Adeed. Arab Nationalism in the Twentieth Century: From Triumph to Despair,
(Princeton: Princeton University Press, 2003). 340 pp, $22.95.
Dawisha's Arab Nationalism in the Twentieth Century does a stellar
job of synthesizing current debates in Arab nationalist scholarship. Dawisha
situates political and ethnic nationalism within a global context, one broader
than the theoretical framework typical of nation and nationalism studies
alone. Dawisha examines the birth, growth, and dissolution of the Arab nationalist
movement, pinpointing its apogee within the presidency of Egypt's Gamal
Abdel Nasser. In particular, he reopens the ‘great debate' pitting Charles
Smith against Israel Gershoni and James Jankowski, a debate centered around
Gershoni and Jankowski's Redefining the Egyptian Nation 1930 1945
and Benedict Anderson's Imagined Communities. The debate's central
question: what is a nation? According to Dawisha, the essential point, frequently
missed in this debate, is that nationalist cultures whether Palestinians,
Basques or Kurds "are in fact adamantly and vociferously desirous of a
state."(6) Dawisha maintains that a nation is "a human solidarity, whose
members believe that they form a coherent cultural whole, and who manifest
a strong desire for political separateness and sovereignty." (13) This desire
for a political state is the critical component for a practical, realistic
nationalist movement, and is the focus of Dawisha's first chapter.
of the nation, associated with particular territories, may seem to be the
antithesis of world history. This view, Dawisha makes clear, is wrong. When
nation is examined through the lens of ethnic aspiration rather than the
territorial state, physical boundaries become more permeable. Nation is
a flexible concept, Dawisha tells us, which encompasses a plethora of non-state
structures. Yet, at its core, if it is to be viable in the modern world,
burns a desire for a territorial nation-state. According to Dawisha, Arab
nationalism did not exist until after the Second World War, precisely because
the scholars, political activists, and theorists traditionally depicted
as Arab nationalists (al-Afghani, al-Banna, Q'tub, etc.) built their "nationalism"
on a foundation of an amorphous umma (the world Islamic community),
not on a specific, imagined nation-state.
Nationalism traces the development of Arab nationalist sentiment
from the rumblings of minority groups under Ottoman rule, like those of
Syrian Christian Negib ‘Azoury. ‘Azoury defined a future Arab state as the
area stretching from the Tigris and Euphrates to the Sinai Peninsula, but
not into Egypt. (25) For these early nationalists, Egypt was not Arab, and
Arab was not necessarily defined by religious dimensions (particularly given
that many were Christian Arabs). Outlining the rise of Arab nationalism
in this way, Dawisha draws a distinction between his work and that of George
Antonius' 1938 book The Arab Awakening. Long considered the definitive
work on Arab nationalism, Antonius contends that Arab political ambition
was first stirred by Muhammad Ali, the Albanian governor of Egypt, in the
1800s and then later in the 1916 Arab Revolt. According to Dawisha, however,
postwar Arab nationalism did not derive from the legacy of the Mohamed Ali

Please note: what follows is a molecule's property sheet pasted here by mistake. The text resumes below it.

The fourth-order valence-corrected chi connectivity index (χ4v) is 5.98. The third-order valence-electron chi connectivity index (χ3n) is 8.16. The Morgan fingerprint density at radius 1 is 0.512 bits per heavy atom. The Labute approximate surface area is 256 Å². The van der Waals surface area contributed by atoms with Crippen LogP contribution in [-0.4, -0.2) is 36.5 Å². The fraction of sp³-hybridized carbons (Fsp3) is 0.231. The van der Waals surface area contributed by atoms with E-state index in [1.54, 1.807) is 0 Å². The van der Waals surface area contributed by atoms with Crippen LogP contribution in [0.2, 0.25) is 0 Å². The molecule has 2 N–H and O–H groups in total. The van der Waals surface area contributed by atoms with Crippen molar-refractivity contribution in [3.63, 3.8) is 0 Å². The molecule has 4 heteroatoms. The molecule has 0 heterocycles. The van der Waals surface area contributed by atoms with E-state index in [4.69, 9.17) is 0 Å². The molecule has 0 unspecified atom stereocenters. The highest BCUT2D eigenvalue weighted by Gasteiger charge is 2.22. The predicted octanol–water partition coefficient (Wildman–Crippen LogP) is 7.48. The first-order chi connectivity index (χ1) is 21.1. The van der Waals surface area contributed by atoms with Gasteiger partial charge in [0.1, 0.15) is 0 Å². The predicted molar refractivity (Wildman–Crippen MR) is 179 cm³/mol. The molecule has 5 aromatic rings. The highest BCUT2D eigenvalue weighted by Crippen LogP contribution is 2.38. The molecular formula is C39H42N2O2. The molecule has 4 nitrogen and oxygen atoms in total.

or the Arab Revolt, but instead developed in the "infant state of Iraq"
and the efforts of King Faysal's Minster of Education in Syria, Sati' al-Husri
(47), as well as in the tumult of Palestine during the British Mandate (chapters
three and four).
Dawisha contends, the resurgence of Arab nationalism resulted from defeat
in the 1948 Arab-Israeli war. The war discredited the old Egyptian monarchy,
overthrown in the 1952 "Officers Coup" that ultimately brought Gamal Abdel
Nasser to power. Nasser's Arab nationalism owed much to late 19th century
Christian Arab nationalists such as ‘Azoury and to the anti-colonial rhetoric
of proto-nationalists like al-Afghani, al-Banna, and even critics like Sayeed
Q'tub. His charismatic leadership, his secularist politics and his opposition
to the Cold War's rigidly bipolar world order inspired many Arabs. His reputation
reached its apogee in 1958 with the unification of Syria and Egypt as the
United Arab Republic (UAR).
Nasser's Arab nationalism did not fulfill its promise. The UAR fell apart
in 1961, the victim of conflicting personalities and political agendas.
Then came the June 1967 Arab-Israeli war. As Dawisha observes, "Arab nationalism,
by the end of the century, was remembered mostly for the debacle of the
1967 war, for Arab divisions that led to weakness, for its inability to
come to the aid of its Palestinian children, [and] for its big, resonant
and meaningless words" (313).
concludes that by the end of the 20th century, very little remained of Nasser's
Arab nationalist project. Promoted as the Arab world's route to international
empowerment, promising to repair the damage incurred from colonialism and
postcolonial ‘third world' status, Arab nationalism achieved none of its
students of world history, mid-century Arab nationalism offers lessons about
the nationalism in theory and in practice. Traditionally, World and Western
Civilizations courses focused on nationalism as part of the "long 19th century,"
punctuated by Italian and German national unifications and the increasingly
dangerous conflicts among Balkan nationalisms. Encouraging students to consider
the history of Arab nationalism can deepen student understanding of nationalist
projects worldwide over the past two hundred years.
Washington State University